Consolidation among the rivals of Air Canada has started. Canada 3000, the country's second largest airline, has agreed to acquire Montreal-based Royal Aviation. The all-stock transaction, valued at C$84 million ($55 million), sees a full merger of the two mainly charter carriers, with the Royal name disappearing and a livery change complete by mid-year.

Royal's chief executive, Michel Leblanc, will become vice-chairman of Canada 3000 and oversee its domestic operations. Angus Kinnear, one of Canada 3000's founders, will remain chief executive and focus on international routes. Following the takeover, the combined airline will have about C$1 billion in annual revenue, 4,000 employees and an all-economy fleet of 35 jets.

Both airlines have charter backgrounds, but both moved into scheduled flights in response to Air Canada's takeover over of Canadian Airlines and public demand for more scheduled flight options. Canada 3000 operates mainly domestic long-haul and international flights; Royal has a stronger short-haul network in eastern Canada.

Because their routes have little overlap, government approval should be pro forma. Indeed, transport minister David Collenette, who must approve the deal, said after learning of it: "I'm encouraged by the way the competition is developing domestically."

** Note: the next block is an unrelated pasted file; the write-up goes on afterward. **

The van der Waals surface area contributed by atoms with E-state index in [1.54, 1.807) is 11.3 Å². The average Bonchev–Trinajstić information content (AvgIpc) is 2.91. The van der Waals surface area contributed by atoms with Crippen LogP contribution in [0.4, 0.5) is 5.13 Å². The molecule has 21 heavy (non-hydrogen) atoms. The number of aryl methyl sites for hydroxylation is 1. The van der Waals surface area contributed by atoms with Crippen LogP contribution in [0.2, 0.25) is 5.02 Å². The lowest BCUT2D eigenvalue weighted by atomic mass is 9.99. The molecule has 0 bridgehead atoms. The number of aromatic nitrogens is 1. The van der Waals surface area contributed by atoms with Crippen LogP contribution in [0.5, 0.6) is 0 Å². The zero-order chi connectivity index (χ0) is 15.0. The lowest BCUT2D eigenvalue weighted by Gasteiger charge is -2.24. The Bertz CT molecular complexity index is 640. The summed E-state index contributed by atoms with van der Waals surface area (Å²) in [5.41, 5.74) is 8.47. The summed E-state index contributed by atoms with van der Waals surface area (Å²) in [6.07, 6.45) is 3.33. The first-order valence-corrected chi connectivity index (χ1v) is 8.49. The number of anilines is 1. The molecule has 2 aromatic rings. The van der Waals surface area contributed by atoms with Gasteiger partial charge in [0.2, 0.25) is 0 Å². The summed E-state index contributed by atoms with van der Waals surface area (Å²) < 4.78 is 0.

Integration could produce a more balanced airline than when either was alone. But Canada 3000 will need to decide whether to stick with its all-economy niche and leave the full-service market to Air Canada and RootsAir, which plans to launch services this spring.

Some analysts applaud the takeover as a way for Canada 3000 to become a more credible rival to Air Canada. But Robert Milton, Air Canada's chief executive, perceives no threat. Instead, he notes "an incredible aggressive turf war" under way between Canada 3000, Royal, WestJet, and CanJet. Milton says: "I think the really interesting thing to watch will be to see how that part of the industry shakes out."

Source: Airline Business